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A Hero and Some Other Folks by William A. Quayle

And John of Barneveld as statesman


Motley's

histories are "The Rise of the Dutch Republic," "The United Netherlands," and "John of Barneveld," a series which, for brilliancy of characterization of men and times and events, and interest stimulated and held, may rank, without hyperbole, with the writings of Lord Macaulay. Both are always special pleaders, as I am of opinion history ought probably to be, seeing that it is human nature, and will, in all but solitary instances, be the case whether or no; both are fascinating as a romancist; both are colorists, gorgeous as Rembrandt; both glorify and make you admire and love their heroes, whether you are so minded or not; both have made the epoch of which they wrote vivid as the landscape upon which the sunset pours its crimson dyes. Motley's hero was William the Silent, Prince of Orange; and Macaulay's hero was William III, King of England, Prince of Orange. Motley will bear being ranked as a great historian. He hates Philip II, as I suppose good folks ought who despise egotism, intolerance, vindictiveness, and horrible cruelty. He lauds William the Silent as soldier and statesman, Prince Maurice as a soldier, and John of Barneveld as statesman. Motley marches across old battle-fields like a soldier clad in steel. He gives portraits of Queen Elizabeth, of Leicester, of Granvelle, of Prince Maurice, of John of Barneveld, of Henry of Navarre, of Philip II, of Count Egmont, of Charles V, of Don John of Austria, of Hugo Grotius, and of William the Silent, which are as noble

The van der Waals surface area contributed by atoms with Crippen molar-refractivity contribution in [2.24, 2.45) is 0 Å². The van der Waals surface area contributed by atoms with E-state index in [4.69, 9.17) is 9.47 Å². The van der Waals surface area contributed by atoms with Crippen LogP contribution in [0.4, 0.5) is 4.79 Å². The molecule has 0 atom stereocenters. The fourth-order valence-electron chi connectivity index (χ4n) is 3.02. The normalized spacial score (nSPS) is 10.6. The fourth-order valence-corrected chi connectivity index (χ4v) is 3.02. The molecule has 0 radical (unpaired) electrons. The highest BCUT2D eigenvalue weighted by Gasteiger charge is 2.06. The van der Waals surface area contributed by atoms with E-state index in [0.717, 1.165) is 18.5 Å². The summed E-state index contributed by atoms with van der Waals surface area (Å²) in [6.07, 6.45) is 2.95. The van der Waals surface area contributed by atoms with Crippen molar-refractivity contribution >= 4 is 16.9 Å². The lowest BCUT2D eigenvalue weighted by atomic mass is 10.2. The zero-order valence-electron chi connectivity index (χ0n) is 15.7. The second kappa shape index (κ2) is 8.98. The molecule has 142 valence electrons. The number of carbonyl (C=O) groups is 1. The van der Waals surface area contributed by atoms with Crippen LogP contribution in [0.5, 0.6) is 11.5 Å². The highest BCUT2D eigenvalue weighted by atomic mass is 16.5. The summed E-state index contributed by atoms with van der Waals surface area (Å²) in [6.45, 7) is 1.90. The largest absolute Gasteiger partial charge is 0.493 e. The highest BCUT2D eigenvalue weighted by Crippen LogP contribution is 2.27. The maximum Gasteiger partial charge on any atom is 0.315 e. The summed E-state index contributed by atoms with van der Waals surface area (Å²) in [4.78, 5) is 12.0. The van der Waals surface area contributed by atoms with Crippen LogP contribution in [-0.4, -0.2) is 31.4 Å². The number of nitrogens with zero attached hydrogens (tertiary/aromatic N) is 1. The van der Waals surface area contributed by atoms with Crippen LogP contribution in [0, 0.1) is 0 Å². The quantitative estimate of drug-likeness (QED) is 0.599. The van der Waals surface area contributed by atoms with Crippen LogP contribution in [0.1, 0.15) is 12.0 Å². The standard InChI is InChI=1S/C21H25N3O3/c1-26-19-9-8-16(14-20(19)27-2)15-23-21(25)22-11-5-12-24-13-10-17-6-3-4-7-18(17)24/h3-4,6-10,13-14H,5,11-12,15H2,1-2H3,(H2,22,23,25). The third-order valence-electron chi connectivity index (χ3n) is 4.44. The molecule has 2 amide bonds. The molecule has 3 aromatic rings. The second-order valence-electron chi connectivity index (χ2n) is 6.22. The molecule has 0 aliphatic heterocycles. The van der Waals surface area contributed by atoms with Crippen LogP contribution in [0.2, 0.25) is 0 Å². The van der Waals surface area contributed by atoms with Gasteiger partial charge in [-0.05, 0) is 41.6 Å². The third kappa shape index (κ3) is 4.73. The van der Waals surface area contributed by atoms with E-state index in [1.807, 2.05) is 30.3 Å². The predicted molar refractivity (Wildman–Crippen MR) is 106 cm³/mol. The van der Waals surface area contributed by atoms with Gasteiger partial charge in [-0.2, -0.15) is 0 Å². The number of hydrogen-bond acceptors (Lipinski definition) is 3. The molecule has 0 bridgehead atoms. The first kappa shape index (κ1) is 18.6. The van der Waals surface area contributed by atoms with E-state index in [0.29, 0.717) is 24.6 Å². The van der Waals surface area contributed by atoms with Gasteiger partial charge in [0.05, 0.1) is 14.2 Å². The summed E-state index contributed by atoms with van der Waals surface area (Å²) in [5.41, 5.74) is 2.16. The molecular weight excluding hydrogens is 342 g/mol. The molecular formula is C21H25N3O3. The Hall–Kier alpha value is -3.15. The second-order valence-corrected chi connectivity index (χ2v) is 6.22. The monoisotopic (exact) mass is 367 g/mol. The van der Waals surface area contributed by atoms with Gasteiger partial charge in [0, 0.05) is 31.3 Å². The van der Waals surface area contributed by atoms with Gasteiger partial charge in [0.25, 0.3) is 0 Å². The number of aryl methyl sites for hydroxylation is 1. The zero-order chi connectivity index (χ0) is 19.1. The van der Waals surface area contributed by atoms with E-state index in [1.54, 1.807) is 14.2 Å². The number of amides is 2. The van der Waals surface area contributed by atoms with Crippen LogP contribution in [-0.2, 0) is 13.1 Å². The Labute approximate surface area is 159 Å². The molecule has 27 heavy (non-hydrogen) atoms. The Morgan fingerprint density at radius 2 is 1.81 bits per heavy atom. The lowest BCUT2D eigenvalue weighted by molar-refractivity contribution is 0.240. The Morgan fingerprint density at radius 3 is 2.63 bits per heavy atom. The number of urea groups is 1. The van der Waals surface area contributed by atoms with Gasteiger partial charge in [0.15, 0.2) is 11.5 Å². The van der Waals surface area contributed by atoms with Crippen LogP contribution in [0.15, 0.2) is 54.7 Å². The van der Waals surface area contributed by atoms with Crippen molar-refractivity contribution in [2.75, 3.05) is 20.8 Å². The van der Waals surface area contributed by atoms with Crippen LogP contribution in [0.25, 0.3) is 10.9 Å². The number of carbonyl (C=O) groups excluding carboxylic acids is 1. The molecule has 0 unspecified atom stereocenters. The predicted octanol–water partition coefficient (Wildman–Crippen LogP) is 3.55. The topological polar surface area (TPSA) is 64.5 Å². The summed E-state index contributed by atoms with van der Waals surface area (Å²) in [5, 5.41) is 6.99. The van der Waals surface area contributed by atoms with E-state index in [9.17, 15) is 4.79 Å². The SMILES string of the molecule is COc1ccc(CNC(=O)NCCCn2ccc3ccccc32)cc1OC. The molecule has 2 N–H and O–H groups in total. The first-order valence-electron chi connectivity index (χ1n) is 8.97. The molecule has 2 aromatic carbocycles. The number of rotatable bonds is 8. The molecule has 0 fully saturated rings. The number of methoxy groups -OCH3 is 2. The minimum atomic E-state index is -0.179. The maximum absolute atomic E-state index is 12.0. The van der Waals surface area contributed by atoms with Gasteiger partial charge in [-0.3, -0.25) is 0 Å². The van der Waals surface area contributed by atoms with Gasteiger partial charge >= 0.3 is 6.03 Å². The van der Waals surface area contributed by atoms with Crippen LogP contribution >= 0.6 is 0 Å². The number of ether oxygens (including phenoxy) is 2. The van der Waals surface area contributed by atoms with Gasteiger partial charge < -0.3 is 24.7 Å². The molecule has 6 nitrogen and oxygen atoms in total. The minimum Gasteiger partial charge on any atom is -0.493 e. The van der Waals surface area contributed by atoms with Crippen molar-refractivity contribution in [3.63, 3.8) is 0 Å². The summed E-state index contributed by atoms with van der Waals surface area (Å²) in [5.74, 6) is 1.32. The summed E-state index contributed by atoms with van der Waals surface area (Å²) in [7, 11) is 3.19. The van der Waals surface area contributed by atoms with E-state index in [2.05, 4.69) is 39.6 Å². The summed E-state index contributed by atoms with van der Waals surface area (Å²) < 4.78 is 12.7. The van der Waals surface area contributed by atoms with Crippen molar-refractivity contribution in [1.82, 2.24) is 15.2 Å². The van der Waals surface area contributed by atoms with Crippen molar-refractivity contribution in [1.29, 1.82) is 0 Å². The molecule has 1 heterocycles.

as the portraits painted by Sir Joshua Reynolds. I confess myself a heavy debtor to Motley. He has taught me so much; has familiarized me with the great world-figure, William the Silent, so that I feel at home with him and his struggle, and participate with him in them. He has drawn so clearly the figures of Romanist, Arminian, and Calvinist, as to make them fairly glow upon his pages. Not as minister to St. James, under President Grant, was Motley at his best; but rifling the archives of Holland and Spain with an industry which knew no bounds, and rehearsing the dry-as-dust discoveries in histories that glow like a furnace. Here is the field in which he is all but unconquerable. Long live the American historians!

IX

King Arthur

Perhaps no reader of the world's literature would deny that letters and life had been indefinitely enriched by Alfred Tennyson.

How ideas affect life when once they have become participants therein is the bar at which all ideas must stand for judgment. Carbonic-acid gas enters the lungs, fills them, and blows out the lamp of life. Common air enters the lungs, crimsons the blood, exhilarates the spirit, gives elasticity to step and thought and pulse; is health, and pours oil into the lamp of life whereby the flame burns higher, like watch-fires on evening hills. One air brought death; one air brought more abundant life. What do ideas effect, and how do they affect him who entertains them is the final question and the final test. Now, our earth is always trying to grow men. Not harvests nor flowers nor forests, but man, is what the earth is proudest of. On transparent June days, standing upon the cliffs of the Isle of Man, I have seen the golden wheatfields on the hills of Wales; but heaven, looking earth's way, is oblivious to our tossing plumes of corn or tawny billows of the fields of wheat. Heaven's concern is in our crop of manhood; and ships that ply between the shores of earth and shores of heaven are never laden with gold or silver ingots, as Spanish galleons were, nor with glancing silks nor burning gems, but are forever freighted with elect spirits. Men and women are the commodity earth grows that heaven wants.


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